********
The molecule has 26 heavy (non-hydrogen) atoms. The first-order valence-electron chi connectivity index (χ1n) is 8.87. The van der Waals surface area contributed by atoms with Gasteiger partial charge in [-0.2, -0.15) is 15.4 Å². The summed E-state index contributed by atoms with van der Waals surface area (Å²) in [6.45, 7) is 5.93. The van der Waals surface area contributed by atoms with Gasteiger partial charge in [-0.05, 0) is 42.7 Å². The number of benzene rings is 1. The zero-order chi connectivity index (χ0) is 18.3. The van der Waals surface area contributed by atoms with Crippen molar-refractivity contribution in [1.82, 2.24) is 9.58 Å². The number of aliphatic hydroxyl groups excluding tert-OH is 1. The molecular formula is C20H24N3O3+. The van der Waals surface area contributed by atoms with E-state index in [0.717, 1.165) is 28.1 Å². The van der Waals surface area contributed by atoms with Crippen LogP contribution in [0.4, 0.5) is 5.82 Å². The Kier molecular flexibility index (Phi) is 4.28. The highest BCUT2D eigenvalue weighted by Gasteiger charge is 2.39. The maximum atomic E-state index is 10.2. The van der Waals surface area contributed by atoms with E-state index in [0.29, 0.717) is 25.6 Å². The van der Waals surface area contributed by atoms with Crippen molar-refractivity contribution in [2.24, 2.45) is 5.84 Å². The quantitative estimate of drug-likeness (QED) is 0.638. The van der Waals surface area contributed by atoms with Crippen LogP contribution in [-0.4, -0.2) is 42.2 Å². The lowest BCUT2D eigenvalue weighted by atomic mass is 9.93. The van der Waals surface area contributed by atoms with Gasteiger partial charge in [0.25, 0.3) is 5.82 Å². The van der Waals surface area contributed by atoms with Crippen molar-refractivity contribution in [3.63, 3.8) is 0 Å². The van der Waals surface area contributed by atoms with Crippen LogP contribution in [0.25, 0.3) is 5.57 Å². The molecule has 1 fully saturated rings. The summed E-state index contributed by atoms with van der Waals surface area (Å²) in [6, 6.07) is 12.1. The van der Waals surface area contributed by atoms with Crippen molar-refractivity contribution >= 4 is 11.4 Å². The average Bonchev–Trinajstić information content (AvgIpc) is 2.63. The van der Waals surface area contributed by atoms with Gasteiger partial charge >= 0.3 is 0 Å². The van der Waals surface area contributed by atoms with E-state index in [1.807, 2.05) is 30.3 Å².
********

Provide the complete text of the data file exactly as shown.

The molecule has 26 heavy (non-hydrogen) atoms. The first-order valence-electron chi connectivity index (χ1n) is 8.87. The van der Waals surface area contributed by atoms with Gasteiger partial charge in [-0.2, -0.15) is 15.4 Å². The summed E-state index contributed by atoms with van der Waals surface area (Å²) in [6.45, 7) is 5.93. The van der Waals surface area contributed by atoms with Gasteiger partial charge in [-0.05, 0) is 42.7 Å². The number of benzene rings is 1. The zero-order chi connectivity index (χ0) is 18.3. The van der Waals surface area contributed by atoms with Crippen molar-refractivity contribution in [1.82, 2.24) is 9.58 Å². The number of aliphatic hydroxyl groups excluding tert-OH is 1. The molecular formula is C20H24N3O3+. The van der Waals surface area contributed by atoms with E-state index in [0.717, 1.165) is 28.1 Å². The van der Waals surface area contributed by atoms with Crippen LogP contribution in [0.4, 0.5) is 5.82 Å². The Kier molecular flexibility index (Phi) is 4.28. The highest BCUT2D eigenvalue weighted by Gasteiger charge is 2.39. The maximum atomic E-state index is 10.2. The van der Waals surface area contributed by atoms with E-state index in [0.29, 0.717) is 25.6 Å². The van der Waals surface area contributed by atoms with Crippen molar-refractivity contribution in [2.24, 2.45) is 5.84 Å². The quantitative estimate of drug-likeness (QED) is 0.638. The van der Waals surface area contributed by atoms with Crippen LogP contribution in [-0.4, -0.2) is 42.2 Å². The lowest BCUT2D eigenvalue weighted by atomic mass is 9.93. The van der Waals surface area contributed by atoms with Gasteiger partial charge in [0.25, 0.3) is 5.82 Å². The van der Waals surface area contributed by atoms with Crippen molar-refractivity contribution in [3.63, 3.8) is 0 Å². The van der Waals surface area contributed by atoms with Crippen LogP contribution in [0.25, 0.3) is 5.57 Å². The molecule has 1 fully saturated rings. The summed E-state index contributed by atoms with van der Waals surface area (Å²) in [6, 6.07) is 12.1. The van der Waals surface area contributed by atoms with Crippen molar-refractivity contribution >= 4 is 11.4 Å². The average Bonchev–Trinajstić information content (AvgIpc) is 2.63. The van der Waals surface area contributed by atoms with Gasteiger partial charge >= 0.3 is 0 Å². The van der Waals surface area contributed by atoms with E-state index in [1.807, 2.05) is 30.3 Å².